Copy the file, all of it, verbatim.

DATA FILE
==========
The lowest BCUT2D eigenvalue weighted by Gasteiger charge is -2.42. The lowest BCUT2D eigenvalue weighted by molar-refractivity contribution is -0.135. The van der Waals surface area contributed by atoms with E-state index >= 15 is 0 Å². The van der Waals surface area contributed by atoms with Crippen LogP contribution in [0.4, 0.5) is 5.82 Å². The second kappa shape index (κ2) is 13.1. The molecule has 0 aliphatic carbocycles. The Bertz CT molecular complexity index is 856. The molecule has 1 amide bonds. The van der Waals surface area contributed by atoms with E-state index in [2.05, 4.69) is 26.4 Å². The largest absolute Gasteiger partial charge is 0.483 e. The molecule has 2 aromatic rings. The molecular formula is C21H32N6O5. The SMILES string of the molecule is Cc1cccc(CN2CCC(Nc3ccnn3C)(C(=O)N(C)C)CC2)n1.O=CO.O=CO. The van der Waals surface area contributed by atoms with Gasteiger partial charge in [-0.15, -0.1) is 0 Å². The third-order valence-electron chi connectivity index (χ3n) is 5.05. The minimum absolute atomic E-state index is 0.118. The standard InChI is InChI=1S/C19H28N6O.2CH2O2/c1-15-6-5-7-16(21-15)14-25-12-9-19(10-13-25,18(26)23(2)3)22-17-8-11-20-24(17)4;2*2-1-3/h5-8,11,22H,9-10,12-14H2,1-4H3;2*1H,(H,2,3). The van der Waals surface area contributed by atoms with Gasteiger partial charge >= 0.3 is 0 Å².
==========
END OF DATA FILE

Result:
The lowest BCUT2D eigenvalue weighted by Gasteiger charge is -2.42. The lowest BCUT2D eigenvalue weighted by molar-refractivity contribution is -0.135. The van der Waals surface area contributed by atoms with E-state index >= 15 is 0 Å². The van der Waals surface area contributed by atoms with Crippen LogP contribution in [0.4, 0.5) is 5.82 Å². The second kappa shape index (κ2) is 13.1. The molecule has 0 aliphatic carbocycles. The Bertz CT molecular complexity index is 856. The molecule has 1 amide bonds. The van der Waals surface area contributed by atoms with E-state index in [2.05, 4.69) is 26.4 Å². The largest absolute Gasteiger partial charge is 0.483 e. The molecule has 2 aromatic rings. The molecular formula is C21H32N6O5. The SMILES string of the molecule is Cc1cccc(CN2CCC(Nc3ccnn3C)(C(=O)N(C)C)CC2)n1.O=CO.O=CO. The van der Waals surface area contributed by atoms with Gasteiger partial charge in [-0.15, -0.1) is 0 Å². The third-order valence-electron chi connectivity index (χ3n) is 5.05. The minimum absolute atomic E-state index is 0.118. The standard InChI is InChI=1S/C19H28N6O.2CH2O2/c1-15-6-5-7-16(21-15)14-25-12-9-19(10-13-25,18(26)23(2)3)22-17-8-11-20-24(17)4;2*2-1-3/h5-8,11,22H,9-10,12-14H2,1-4H3;2*1H,(H,2,3). The van der Waals surface area contributed by atoms with Gasteiger partial charge >= 0.3 is 0 Å².